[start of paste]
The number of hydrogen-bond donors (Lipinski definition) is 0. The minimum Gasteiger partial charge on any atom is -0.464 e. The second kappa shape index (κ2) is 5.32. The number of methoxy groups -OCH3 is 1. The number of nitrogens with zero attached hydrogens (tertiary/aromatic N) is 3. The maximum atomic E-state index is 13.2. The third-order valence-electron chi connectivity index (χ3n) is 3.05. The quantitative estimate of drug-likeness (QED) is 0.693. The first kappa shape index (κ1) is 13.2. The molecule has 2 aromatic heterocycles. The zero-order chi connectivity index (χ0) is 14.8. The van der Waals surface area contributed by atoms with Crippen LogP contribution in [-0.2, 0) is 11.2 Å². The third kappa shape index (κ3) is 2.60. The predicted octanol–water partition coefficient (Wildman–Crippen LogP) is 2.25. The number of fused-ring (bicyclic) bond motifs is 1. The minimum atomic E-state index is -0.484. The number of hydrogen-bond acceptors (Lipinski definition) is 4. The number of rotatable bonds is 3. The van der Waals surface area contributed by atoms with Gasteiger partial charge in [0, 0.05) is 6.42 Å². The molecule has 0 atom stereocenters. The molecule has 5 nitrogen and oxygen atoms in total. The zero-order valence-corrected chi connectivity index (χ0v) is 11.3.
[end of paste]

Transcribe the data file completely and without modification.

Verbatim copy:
The number of hydrogen-bond donors (Lipinski definition) is 0. The minimum Gasteiger partial charge on any atom is -0.464 e. The second kappa shape index (κ2) is 5.32. The number of methoxy groups -OCH3 is 1. The number of nitrogens with zero attached hydrogens (tertiary/aromatic N) is 3. The maximum atomic E-state index is 13.2. The third-order valence-electron chi connectivity index (χ3n) is 3.05. The quantitative estimate of drug-likeness (QED) is 0.693. The first kappa shape index (κ1) is 13.2. The molecule has 2 aromatic heterocycles. The zero-order chi connectivity index (χ0) is 14.8. The van der Waals surface area contributed by atoms with Crippen LogP contribution in [-0.2, 0) is 11.2 Å². The third kappa shape index (κ3) is 2.60. The predicted octanol–water partition coefficient (Wildman–Crippen LogP) is 2.25. The number of fused-ring (bicyclic) bond motifs is 1. The minimum atomic E-state index is -0.484. The number of hydrogen-bond acceptors (Lipinski definition) is 4. The number of rotatable bonds is 3. The van der Waals surface area contributed by atoms with Gasteiger partial charge in [0, 0.05) is 6.42 Å². The molecule has 0 atom stereocenters. The molecule has 5 nitrogen and oxygen atoms in total. The zero-order valence-corrected chi connectivity index (χ0v) is 11.3.